While there are many face detection, localization, and recognition algorithms in the literature that were considered as potential solutions to our problem [Feraud et al., 2001,Rowley et al., 1998,Schneiderman and Kanade, 2000,Leung et al., 1995], our task is to recognize social engagement in context of human behavior and the environment. Face presence may be one of the most important features, but it is not the only feature useful for segmenting engagement. In examination of 10 standard face databases ($ >19,000$ images), we found that background contents had little variation. By comparison, scenes obtained from a body-worn camera in everyday life contained highly varied scene backgrounds. In addition to the presence of the face, we would like to exploit the movement of the face with respect to the wearer's camera. Given prior work on the visual modeling of human interaction [Oliver et al., 1998,Ivanov et al., 1999,Moore, 2000,Starner and Pentland, 1998,Starner et al., 1998,Nefian, 1999], we chose hidden Markov Models(HMMs) as the basis of our recognition system.

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Engagement Dataset

We collected video data from a wearable camera at an academic conference, a setting representative of social interaction of the wearer and new acquaintances. The capture environment was highly unconstrained and ranged from direct sunlight to darkened conference hall. Approximately 300 subjects were captured one or more times over 10 hours. The images in Figure 1 are locations in the video annotated by the wearer to be faces.

Figure 1: Representative data set
\includegraphics[width=16cm, angle=0,keepaspectratio]{images/dataexample.eps}

Figure 2: Marks for user alignment and face capture apparatus

Our prototype wearable camera video capture system (see Figure 2) consists of: a color camera, an infrared(IR) sensitive black and white camera, a low-power IR illuminator, two digital video(DV) recorder decks, one video character generator, one audio tone generator, a Sony Glasstron head-up display, and four lithium ion camcorder batteries. Output from the cameras is recorded to DV. The HMD augments the user's view with two 'x' characters. The 'x' characters represent known locations for a subject's eyes to appear in the video feed. To capture face data, the wearer of the vest approaches a subject and aligns the person's eyes with the two 'x' characters. The video is then annotated by the user pressing a button which injects an audio tone into the DV stream at the location of the face data. Back To Top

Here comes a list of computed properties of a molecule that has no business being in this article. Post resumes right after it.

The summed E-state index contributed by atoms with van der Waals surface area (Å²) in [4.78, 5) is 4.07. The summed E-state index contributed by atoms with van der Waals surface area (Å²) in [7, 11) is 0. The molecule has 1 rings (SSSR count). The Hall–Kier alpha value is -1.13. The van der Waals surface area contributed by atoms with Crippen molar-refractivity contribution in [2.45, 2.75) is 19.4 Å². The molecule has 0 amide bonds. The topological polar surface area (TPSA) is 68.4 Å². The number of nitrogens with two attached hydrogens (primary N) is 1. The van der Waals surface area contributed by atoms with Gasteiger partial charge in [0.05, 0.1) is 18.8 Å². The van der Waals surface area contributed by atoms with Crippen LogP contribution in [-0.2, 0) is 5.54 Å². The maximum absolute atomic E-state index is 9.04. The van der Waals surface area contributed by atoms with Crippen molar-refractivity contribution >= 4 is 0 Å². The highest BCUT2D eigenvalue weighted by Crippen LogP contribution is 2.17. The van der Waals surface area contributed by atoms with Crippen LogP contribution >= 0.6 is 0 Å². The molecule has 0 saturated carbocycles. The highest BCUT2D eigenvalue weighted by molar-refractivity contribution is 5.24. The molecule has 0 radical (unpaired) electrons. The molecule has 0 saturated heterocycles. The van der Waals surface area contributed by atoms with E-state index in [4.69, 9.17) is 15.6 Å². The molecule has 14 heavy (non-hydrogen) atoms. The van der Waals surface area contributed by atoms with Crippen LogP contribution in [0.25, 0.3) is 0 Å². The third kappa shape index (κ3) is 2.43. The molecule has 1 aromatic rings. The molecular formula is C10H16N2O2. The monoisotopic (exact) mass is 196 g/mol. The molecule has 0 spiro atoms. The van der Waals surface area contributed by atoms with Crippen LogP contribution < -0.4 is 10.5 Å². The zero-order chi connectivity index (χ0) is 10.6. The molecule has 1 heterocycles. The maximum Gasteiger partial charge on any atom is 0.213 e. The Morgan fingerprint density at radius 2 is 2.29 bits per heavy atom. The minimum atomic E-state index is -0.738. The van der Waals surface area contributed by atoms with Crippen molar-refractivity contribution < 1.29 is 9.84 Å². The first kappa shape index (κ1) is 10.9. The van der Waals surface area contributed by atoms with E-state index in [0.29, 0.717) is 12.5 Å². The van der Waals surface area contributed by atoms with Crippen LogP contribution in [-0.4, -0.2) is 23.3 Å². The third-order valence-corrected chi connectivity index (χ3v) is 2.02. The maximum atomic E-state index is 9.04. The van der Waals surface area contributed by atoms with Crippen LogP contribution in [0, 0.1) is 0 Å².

The video data was automatically extracted into 2 second partitions and divided into two classes using frames annotated by the wearer. The two classes were ``engagement'' and ``other''. As may be expected, the number of engagement gestures per hour of interaction was much smaller than the number of examples in the garbage class. Since the wearer lined up two x's with the eyes of a viewed subject, the presence of a face could safely be guaranteed to be framed by a 360x360 subregion of the 720x480 DV frame at the annotated locations in the video. Faces present at engagement were large with respect to the subregion. We first convert to greyscale, deinterlace, and correct non-squareness of the image pixels in the subregion. We downsampled the preprocessed region of video to 22x22 images using the linear heat equations to gaussian diffuse each level of the pyramid before subsampling to the next level. Each resulting frame/element in a 2-second gesture example is one 22x22 greyscale subregion (484 element vector).